Picking up from last episode, Lindsay and Nick are now officially a couple. Unfortunately, Lindsay still doesn’t feel comfortable in the relationship, and the opening of this episode only increases her uneasiness. The two sit together in Nick’s basement, Kansas music playing softly in the background, as a somewhat stoned Nick philosophizes about death and the meaning of life. Lindsay tries playing along with his thoughts, but it’s clear by now that she’s becoming increasingly disturbed by his behavior. It’s also clear by her awkward facial expressions that she won’t be able to keep the façade up for much longer.

The other freaks are not enthusiastic about the idea of Lindsay and Nick breaking up. Daniel begs Lindsay to stay with him. As we’ve seen in previous episodes, Daniel is concerned about Nick’s welfare, and feels that Lindsay is the perfect antidote for him. Kim, meanwhile, is concerned about Lindsay’s well-being, relating a story about how after Nick’s previous girlfriend broke up with him, “he went a little berserk”.

Lindsay’s concern increases when, later that night, Nick appears at her house and knocks on her bedroom window. Oh boy. As Lindsay’s reaction shows, this story just crossed the line from mildly discomforting to downright creepy. It doesn’t help that Nick explains his behavior with “I can’t stop thinking about you. I just had to see your face.”

Unsettling as Nick’s behavior may be, it thankfully does not feel forced or out of character. In fact, it enhances what we already know about Nick, and in some ways even earns him our sympathy. We saw in “Girlfriends and Boyfriends” [1×08] that Nick genuinely cares about Lindsay. Unfortunately, he has no idea how to properly show his love for her, and here, he ends up creeping her out. It’s another gold star on Freaks and Geeks’ résumé that Nick’s ordinarily disturbing actions are actually very relatable (though I hope that most other teenage boys don’t end up stalking the girls they like).

Now more convinced than ever that a relationship with Nick will not prove healthy, yet still denying herself the privilege of ending it, Lindsay turns to a most unlikely source for advice – her mother. Lindsay has been slowly drifting apart from her parents since the “Pilot” [1×01], but Jean has lately taken a genuine interest in her daughter’s romantic life. She wants to help Lindsay through this difficult period, and Lindsay chooses to accept her mother’s help.

Jean puts into words what Lindsay has up till now only been regulating to thoughts: She needs to break up with Nick. Lindsay heads to Nick’s house with the intent to do just that. Unfortunately, as with so many other events on this show, things don’t quite go as planned.

Now, it’s not really fair for me to try and discern whether or not Nick was at fault in his breakup with Heidi. We don’t see the whole story, and at best, we can only cobble together various factors of Nick and Heidi’s separate recounts of their breakup and try to gain a clearer picture of what really happened. Our sympathies lie with Nick – he seems sincere enough – and Lindsay’s do, too. When she hears his version of the story of his earlier crash-and-burn relationship, Lindsay’s sympathetic side once again gets the better of her. “I would never show your poems to anyone,” she assures Nick, to his great relief. What makes the scenes between these two characters so engaging is the emotional crossroads the show puts us at – we want Lindsay to break up with Nick, but we don’t want Nick to lose Lindsay.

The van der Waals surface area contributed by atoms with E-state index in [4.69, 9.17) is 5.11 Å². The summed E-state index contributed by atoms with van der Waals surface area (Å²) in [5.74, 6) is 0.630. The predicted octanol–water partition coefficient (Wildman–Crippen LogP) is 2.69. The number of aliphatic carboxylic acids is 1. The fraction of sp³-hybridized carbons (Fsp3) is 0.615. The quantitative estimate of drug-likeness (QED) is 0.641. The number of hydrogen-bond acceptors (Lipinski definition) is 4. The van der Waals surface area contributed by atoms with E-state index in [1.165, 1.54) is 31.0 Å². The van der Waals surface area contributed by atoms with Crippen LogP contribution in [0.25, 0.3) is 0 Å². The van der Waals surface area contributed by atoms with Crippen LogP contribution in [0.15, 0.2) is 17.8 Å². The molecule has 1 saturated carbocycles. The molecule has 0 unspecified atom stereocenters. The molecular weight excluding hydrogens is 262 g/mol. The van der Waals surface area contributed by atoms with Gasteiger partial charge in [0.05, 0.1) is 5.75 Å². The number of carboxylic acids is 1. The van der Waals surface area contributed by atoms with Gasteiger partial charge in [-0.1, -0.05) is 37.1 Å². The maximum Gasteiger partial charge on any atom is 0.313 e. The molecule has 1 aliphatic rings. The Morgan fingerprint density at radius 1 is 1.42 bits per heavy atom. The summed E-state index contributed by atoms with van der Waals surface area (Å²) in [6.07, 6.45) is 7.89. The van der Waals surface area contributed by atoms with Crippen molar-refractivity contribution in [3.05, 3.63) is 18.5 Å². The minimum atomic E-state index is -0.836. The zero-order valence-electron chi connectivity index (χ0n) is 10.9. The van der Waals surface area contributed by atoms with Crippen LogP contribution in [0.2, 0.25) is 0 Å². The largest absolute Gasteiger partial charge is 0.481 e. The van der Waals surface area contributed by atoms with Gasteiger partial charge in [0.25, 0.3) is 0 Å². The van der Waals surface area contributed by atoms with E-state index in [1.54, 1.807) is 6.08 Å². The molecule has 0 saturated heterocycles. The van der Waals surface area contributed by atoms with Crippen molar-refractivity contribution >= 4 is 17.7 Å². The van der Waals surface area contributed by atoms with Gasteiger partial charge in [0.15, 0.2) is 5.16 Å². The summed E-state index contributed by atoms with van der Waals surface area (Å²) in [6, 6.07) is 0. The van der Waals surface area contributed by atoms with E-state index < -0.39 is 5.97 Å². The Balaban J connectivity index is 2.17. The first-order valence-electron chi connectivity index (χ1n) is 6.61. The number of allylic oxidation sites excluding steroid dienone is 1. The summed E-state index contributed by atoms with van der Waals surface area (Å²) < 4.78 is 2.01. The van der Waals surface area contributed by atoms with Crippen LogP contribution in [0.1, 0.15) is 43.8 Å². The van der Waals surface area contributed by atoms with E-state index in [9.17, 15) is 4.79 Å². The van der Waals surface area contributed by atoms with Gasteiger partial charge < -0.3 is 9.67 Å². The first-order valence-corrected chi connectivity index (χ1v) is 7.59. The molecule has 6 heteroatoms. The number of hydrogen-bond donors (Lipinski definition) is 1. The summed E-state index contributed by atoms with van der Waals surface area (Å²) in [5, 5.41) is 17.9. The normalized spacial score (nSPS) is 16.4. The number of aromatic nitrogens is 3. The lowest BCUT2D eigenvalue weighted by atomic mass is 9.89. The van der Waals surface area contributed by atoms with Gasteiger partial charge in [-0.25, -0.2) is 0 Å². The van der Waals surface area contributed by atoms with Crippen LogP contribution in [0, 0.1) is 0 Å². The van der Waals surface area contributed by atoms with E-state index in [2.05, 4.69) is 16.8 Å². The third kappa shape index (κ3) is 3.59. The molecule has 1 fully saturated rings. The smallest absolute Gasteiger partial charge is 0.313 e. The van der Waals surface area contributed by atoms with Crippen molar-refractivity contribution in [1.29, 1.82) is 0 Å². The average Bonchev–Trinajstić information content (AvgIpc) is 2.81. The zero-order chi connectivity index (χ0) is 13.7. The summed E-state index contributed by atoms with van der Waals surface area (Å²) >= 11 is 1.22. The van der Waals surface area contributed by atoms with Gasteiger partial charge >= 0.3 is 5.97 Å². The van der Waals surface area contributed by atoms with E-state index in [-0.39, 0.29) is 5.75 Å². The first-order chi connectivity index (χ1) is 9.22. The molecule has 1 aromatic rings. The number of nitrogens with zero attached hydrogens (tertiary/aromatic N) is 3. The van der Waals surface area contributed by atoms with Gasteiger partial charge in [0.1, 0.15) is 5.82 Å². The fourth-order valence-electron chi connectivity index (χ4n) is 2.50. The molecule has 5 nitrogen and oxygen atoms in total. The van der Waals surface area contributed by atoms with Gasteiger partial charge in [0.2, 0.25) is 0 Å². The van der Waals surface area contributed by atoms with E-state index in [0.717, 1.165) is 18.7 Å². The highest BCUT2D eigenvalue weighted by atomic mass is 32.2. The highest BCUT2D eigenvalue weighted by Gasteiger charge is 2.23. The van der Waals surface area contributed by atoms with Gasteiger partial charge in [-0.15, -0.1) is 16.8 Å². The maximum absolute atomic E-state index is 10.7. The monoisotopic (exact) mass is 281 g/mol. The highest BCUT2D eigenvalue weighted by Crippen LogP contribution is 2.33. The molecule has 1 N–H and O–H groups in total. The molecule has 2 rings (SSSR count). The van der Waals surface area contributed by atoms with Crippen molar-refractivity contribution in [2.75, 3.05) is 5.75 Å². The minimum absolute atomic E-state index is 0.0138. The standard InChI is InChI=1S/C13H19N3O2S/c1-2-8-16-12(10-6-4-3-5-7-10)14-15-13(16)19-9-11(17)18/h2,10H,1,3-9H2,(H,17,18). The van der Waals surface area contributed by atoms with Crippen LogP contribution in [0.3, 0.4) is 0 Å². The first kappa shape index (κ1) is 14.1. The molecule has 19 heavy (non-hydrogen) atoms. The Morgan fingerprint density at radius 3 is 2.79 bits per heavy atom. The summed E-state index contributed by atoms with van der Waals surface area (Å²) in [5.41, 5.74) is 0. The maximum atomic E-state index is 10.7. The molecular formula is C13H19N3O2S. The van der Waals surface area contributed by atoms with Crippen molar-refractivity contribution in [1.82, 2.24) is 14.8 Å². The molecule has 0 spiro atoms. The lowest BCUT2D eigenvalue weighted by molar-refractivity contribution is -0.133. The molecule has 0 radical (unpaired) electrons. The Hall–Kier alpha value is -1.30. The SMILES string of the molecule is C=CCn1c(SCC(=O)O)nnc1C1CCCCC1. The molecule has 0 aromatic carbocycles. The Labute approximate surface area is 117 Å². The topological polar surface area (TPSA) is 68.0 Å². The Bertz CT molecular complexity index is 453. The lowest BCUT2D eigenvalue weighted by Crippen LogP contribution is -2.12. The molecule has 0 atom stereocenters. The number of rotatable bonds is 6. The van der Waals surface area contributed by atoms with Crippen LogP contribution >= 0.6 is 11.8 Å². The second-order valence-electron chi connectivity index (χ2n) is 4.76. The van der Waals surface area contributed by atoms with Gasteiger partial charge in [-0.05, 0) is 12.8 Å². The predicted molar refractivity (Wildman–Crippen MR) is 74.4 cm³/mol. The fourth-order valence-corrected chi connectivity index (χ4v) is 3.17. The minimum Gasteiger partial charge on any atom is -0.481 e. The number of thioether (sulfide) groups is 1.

Whether or not Lindsay eventually intended to break up with Nick is a question that will remain up in the air. The very next day, Lindsay has the breakup thrust upon her. And in one of the show’s more unfortunate ironies, it’s her mother who pulls the trigger. Wrongly assuming that Lindsay has followed through on her plan to end things with Nick, Jean approaches him with words of comfort. A shocked Nick then quickly figures out that Lindsay intended to end their relationship, and walks off, hurt and confused. Lindsay arrives, too late to stop her mother, and delivers the biting line: “Mom… did you break up with my boyfriend?”

Jean had a chance to connect with her daughter, but due to a simple misunderstanding, she lost it. Now feeling betrayed, Lindsay storms off. It’s hard not to feel sorry for her, even though indirectly, the miscommunication was her fault.

Faced with the prospect that Lindsay was preparing to end their relationship, Nick decides it best to maintain his pride. He meets Lindsay in a private corner of the building and breaks up with her. Lindsay acquiesces to his decision, but it’s clear that neither party is walking away happily. This form of breakup is a clever move on the writers’ part, in fact, because it maintains the underlying love Nick has for Lindsay while keeping it from getting stale. Future episodes will continue to portray Nick longing after Lindsay, and rather than feeling redundant, many of those instances will prove to be quite insightful, and often quite memorable. (“Lady L”, anyone?)

For the moment, though, the above just about sums up Nick and Lindsay’s storyline advancement for now. And in addition to that story and Sam’s misadventure, a couple of other minor plot threads add to the episode’s entertainment. One involves Daniel, Kim, and Ken, who at first scoff at how other students excite themselves over basketball, but later turn into fans after they’re attacked by some Lincoln jocks. The other thread – which is more like a recurring motif – centers around Harold announcing himself as a community leader. Neither of these little anecdotes have much depth, but they’re amusing bits of padding for the episode – particularly the latter, which has fun toying with Harold’s easily bruised ego.

Despite its strengths and highlights, however, “We’ve Got Spirit” is not without flaws. Although the two major storylines are quite entertaining on their own, I can’t help feeling that they don’t gel together too well. True, in most instances, the freaks’ plotline is unconnected to the geeks’, but episodes like “Kim Kelly Is My Friend” [1×04] and “Chokin’ and Tokin'” [1×13] are able to establish a common tone between the two, and in turn make for smooth, engaging television.